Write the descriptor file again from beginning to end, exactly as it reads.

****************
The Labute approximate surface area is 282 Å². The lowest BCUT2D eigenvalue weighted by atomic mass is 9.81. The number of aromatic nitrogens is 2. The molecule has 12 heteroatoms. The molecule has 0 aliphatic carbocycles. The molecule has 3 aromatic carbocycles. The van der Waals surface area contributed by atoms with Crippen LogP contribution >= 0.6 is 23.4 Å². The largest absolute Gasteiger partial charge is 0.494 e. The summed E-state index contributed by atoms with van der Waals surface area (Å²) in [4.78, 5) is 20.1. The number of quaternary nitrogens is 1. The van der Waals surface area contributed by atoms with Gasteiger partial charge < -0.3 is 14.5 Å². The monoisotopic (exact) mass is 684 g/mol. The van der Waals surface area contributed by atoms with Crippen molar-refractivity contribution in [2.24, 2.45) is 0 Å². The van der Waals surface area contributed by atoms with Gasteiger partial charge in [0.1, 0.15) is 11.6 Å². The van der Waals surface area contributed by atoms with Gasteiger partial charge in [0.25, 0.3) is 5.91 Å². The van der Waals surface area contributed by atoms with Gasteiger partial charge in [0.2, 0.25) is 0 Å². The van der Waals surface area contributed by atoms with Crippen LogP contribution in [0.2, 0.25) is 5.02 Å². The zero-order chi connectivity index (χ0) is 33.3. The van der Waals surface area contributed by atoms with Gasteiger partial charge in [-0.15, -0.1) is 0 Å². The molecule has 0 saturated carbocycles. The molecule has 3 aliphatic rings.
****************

The Labute approximate surface area is 282 Å². The lowest BCUT2D eigenvalue weighted by atomic mass is 9.81. The number of aromatic nitrogens is 2. The molecule has 12 heteroatoms. The molecule has 0 aliphatic carbocycles. The molecule has 3 aromatic carbocycles. The van der Waals surface area contributed by atoms with Crippen LogP contribution >= 0.6 is 23.4 Å². The largest absolute Gasteiger partial charge is 0.494 e. The summed E-state index contributed by atoms with van der Waals surface area (Å²) in [4.78, 5) is 20.1. The number of quaternary nitrogens is 1. The van der Waals surface area contributed by atoms with Gasteiger partial charge < -0.3 is 14.5 Å². The monoisotopic (exact) mass is 684 g/mol. The van der Waals surface area contributed by atoms with Crippen molar-refractivity contribution in [2.24, 2.45) is 0 Å². The van der Waals surface area contributed by atoms with Gasteiger partial charge in [0.1, 0.15) is 11.6 Å². The van der Waals surface area contributed by atoms with Gasteiger partial charge in [0.25, 0.3) is 5.91 Å². The van der Waals surface area contributed by atoms with Gasteiger partial charge in [0.2, 0.25) is 0 Å². The van der Waals surface area contributed by atoms with Crippen LogP contribution in [0.2, 0.25) is 5.02 Å². The zero-order chi connectivity index (χ0) is 33.3. The van der Waals surface area contributed by atoms with Gasteiger partial charge in [-0.15, -0.1) is 0 Å². The molecule has 0 saturated carbocycles. The molecule has 3 aliphatic rings.